Speaking of the United States and the Olympics, there hasn’t been a Summer Olympics contested on U.S. soil since the 1996 games in Atlanta.  There hasn’t been an Olympics in the U.S. period since Salt Lake City’s Winter games in 2002.  Both of those were successful events, but the commitment it takes to host an Olympics is often too much for a U.S. City.  Atlanta built a new stadium and then converted it into the new home for the Atlanta Braves.  20 years later, the Braves are finished with that venue and are moving to a new home in the suburbs next season. As for the stadium, the Olympic cauldron will remain, but unless someone buys it (and Ga. State University is apparently interested), Atlanta is likely going to tear it down.  A large portion of the Salt Lake events were held in Park City, outside of Salt Lake, but in an area where winter sports are major, those facilities are still used.  Frankly many potential U.S. bidders will look at Athens, Greece as the example of how and why you don’t get involved with the Olympics. Greece built a bunch of new sparkling venues for the 2004 games.  Those venues haven’t been used since and now sit in complete ruin like most of the Greek economy.  Chicago made a bid for the Olympics for 2016, but was never a serious contender with the International Olympic Committee and was eliminated early in a three way race with Madrid and Rio.  The IOC probably knows that Chicago traffic is a disaster anyway and just imagine throwing a large group of athletes and visitors into that mix.  Chicago cab drivers have never seen a horn they wouldn’t blow or an aggressive move they wouldn’t make in bumper-to-bumper traffic.  And, for a summer games, the Chicago White Sox and Chicago Cubs would all but have to abandon the City for two weeks, and that’s not going to play well for their ownership groups, or fans especially Cubs fans who are always waiting on “next year”.

So what can you expect for 16 days in Rio?  There are a reported 10,500 athletes from 206 countries competing in the games.  This is the first time that the countries of Kosovo and South Sudan will participate in the summer games.  There are 28 sports, two first time sports in Golf and Rugby Sevens.  I’m going to tell you right now that in my opinion Rugby is not a sport, but instead an excuse for a keg party. The entire Russian Track team has been banned for illegal doping in past Olympics, and several other Russian athletes have been given the boot for the same reason in other sports including swimming.  So, why exactly does anyone believe that Russian president Vladamir Putin is trustworthy when he’s orchestrated one of the biggest cheating scandals in Olympic history and generally looks about as interesting as a 30 pound bag of fertilizer?  And, oh the pictures I’ve seen of him shirtless…not a good look at all.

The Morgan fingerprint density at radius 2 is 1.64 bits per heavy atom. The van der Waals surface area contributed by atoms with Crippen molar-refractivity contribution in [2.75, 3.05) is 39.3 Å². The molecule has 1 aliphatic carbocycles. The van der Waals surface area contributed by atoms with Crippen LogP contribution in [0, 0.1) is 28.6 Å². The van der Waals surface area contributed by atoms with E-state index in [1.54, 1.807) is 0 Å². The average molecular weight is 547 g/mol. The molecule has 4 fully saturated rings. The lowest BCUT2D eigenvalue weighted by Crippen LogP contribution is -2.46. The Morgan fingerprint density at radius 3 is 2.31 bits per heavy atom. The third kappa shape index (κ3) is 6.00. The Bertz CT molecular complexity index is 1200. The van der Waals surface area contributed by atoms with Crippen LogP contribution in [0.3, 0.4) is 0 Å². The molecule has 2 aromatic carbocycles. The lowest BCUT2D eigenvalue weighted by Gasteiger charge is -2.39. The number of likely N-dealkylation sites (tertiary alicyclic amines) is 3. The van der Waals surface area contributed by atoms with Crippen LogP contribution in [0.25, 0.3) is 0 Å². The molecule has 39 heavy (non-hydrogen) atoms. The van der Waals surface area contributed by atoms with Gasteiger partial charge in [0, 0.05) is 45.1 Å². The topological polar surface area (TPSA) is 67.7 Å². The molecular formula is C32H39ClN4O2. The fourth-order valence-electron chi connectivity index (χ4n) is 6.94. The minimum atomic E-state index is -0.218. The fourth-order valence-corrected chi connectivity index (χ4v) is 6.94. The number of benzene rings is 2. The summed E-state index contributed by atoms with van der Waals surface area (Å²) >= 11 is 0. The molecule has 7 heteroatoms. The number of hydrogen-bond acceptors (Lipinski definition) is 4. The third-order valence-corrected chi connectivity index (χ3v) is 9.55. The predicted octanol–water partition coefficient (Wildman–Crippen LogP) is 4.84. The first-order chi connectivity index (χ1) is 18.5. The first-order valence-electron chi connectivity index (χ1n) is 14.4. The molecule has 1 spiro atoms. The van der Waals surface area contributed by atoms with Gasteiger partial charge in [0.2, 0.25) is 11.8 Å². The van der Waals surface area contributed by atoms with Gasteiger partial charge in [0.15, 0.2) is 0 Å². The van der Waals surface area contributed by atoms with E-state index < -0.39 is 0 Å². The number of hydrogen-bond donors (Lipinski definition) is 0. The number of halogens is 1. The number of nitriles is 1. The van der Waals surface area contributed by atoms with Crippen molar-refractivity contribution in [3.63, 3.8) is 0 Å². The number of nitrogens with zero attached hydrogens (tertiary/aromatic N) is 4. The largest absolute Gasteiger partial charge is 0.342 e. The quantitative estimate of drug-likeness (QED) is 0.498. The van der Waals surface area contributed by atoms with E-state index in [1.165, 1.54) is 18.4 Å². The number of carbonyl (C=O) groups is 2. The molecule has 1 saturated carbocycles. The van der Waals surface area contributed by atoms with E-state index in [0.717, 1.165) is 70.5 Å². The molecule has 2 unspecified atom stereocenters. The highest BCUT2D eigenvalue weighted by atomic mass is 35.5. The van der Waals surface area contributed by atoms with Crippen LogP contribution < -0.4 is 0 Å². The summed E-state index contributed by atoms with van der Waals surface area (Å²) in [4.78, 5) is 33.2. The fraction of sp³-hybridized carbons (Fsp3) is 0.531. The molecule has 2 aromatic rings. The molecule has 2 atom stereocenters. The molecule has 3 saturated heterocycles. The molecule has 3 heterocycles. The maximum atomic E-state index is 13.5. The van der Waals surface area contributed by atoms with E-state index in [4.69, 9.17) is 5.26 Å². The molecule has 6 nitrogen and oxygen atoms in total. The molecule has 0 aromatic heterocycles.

In the United States, NBC is set to broadcast its 8th consecutive Summer Games.  The network has held the rights to every Olympics – Winter and Summer – since Salt Lake in 2002.  At one time, ABC was the Olympic Network, but that ship has sailed as ABC hasn’t had an Olympics since the Winter Games in 1988 and there is no longer an ABC Sports Division. Any sports that appear on ABC are produced by ESPN.  CBS had three consecutive Winter Games in 1992, 1994 and 1998, but CBS isn’t likely to get back into the Olympic business anytime soon.  The network has said on repeated occasions that it is comfortable with its sports inventory which is heavy on NFL Football, golf, the NCAA Tournament, and SEC Football.

NBC’s coverage will follow its familiar pattern of featuring the biggest events in primetime, although this time they will be live as Rio is one hour ahead of the U.S. Eastern Time Zone.  The first week will be heavy with Swimming, with most of the finals contested between 9 – 11 Eastern time.  Gymnastics will get a major run as well as Olympic viewers tend to be largely female, and in week two Track and Field will dominate primetime.  Track has the most gold medals available in these games with 47 followed by 34 in swimming.  One hope we can have this time is that Bob Costas doesn’t get a severe case of “pink eye” like he did at the 2014 Winter Games in Russian, causing him to miss more than a week on air.  If something unforeseen like that occurs, don’t expect to see Matt Lauer step into the primetime spot as NBC will likely turn to its newly hired Mike Tirico to take over.

So before football fully takes over, Olympic Sports will get their every four year spot in the national spotlight.  How the Rio games will be viewed is left to be seen, but after years of planning and building the world will come and go in just over two weeks and the Summer Olympics will fade into the distance until Toyko in 2020.  Of course, Olympic enthusiasts only have to wait two years as there is another winter games in 2018.  Maybe by then, I can figure out exactly what the hell curling is?